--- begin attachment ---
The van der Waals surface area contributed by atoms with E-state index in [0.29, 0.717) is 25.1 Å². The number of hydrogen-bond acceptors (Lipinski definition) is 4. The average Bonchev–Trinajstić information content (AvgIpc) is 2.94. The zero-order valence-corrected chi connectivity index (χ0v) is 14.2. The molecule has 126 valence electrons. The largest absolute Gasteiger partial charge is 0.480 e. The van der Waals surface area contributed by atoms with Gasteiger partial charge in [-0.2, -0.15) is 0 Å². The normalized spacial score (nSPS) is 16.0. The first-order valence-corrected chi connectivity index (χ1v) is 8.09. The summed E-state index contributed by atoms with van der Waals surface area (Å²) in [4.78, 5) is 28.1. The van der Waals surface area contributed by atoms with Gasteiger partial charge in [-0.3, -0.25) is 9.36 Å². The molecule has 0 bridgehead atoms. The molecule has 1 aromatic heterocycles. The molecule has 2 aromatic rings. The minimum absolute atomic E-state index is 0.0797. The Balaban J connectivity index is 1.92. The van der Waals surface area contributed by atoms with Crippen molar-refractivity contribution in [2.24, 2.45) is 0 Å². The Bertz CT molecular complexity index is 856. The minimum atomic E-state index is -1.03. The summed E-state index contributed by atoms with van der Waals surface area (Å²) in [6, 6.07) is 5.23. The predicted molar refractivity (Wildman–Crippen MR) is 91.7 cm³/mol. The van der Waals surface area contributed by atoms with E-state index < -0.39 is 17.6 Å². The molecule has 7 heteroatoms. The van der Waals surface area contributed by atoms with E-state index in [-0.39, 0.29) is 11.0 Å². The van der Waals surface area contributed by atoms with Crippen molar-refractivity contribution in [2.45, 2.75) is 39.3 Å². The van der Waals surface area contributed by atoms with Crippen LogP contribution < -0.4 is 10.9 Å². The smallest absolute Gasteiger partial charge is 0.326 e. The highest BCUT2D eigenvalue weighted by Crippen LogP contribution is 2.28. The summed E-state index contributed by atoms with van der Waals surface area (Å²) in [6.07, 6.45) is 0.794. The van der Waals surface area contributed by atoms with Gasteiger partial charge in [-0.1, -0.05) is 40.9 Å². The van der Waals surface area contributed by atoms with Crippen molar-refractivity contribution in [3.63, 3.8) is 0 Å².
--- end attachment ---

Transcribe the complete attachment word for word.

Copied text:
The van der Waals surface area contributed by atoms with E-state index in [0.29, 0.717) is 25.1 Å². The number of hydrogen-bond acceptors (Lipinski definition) is 4. The average Bonchev–Trinajstić information content (AvgIpc) is 2.94. The zero-order valence-corrected chi connectivity index (χ0v) is 14.2. The molecule has 126 valence electrons. The largest absolute Gasteiger partial charge is 0.480 e. The van der Waals surface area contributed by atoms with Gasteiger partial charge in [-0.2, -0.15) is 0 Å². The normalized spacial score (nSPS) is 16.0. The first-order valence-corrected chi connectivity index (χ1v) is 8.09. The summed E-state index contributed by atoms with van der Waals surface area (Å²) in [4.78, 5) is 28.1. The van der Waals surface area contributed by atoms with Gasteiger partial charge in [-0.3, -0.25) is 9.36 Å². The molecule has 0 bridgehead atoms. The molecule has 1 aromatic heterocycles. The molecule has 2 aromatic rings. The minimum absolute atomic E-state index is 0.0797. The Balaban J connectivity index is 1.92. The van der Waals surface area contributed by atoms with Crippen molar-refractivity contribution in [2.24, 2.45) is 0 Å². The Bertz CT molecular complexity index is 856. The minimum atomic E-state index is -1.03. The summed E-state index contributed by atoms with van der Waals surface area (Å²) in [6, 6.07) is 5.23. The predicted molar refractivity (Wildman–Crippen MR) is 91.7 cm³/mol. The van der Waals surface area contributed by atoms with E-state index < -0.39 is 17.6 Å². The molecule has 7 heteroatoms. The van der Waals surface area contributed by atoms with E-state index in [-0.39, 0.29) is 11.0 Å². The van der Waals surface area contributed by atoms with Crippen molar-refractivity contribution in [2.45, 2.75) is 39.3 Å². The van der Waals surface area contributed by atoms with Crippen LogP contribution < -0.4 is 10.9 Å². The smallest absolute Gasteiger partial charge is 0.326 e. The highest BCUT2D eigenvalue weighted by Crippen LogP contribution is 2.28. The summed E-state index contributed by atoms with van der Waals surface area (Å²) in [6.07, 6.45) is 0.794. The van der Waals surface area contributed by atoms with Gasteiger partial charge in [-0.1, -0.05) is 40.9 Å². The van der Waals surface area contributed by atoms with Crippen molar-refractivity contribution in [3.63, 3.8) is 0 Å².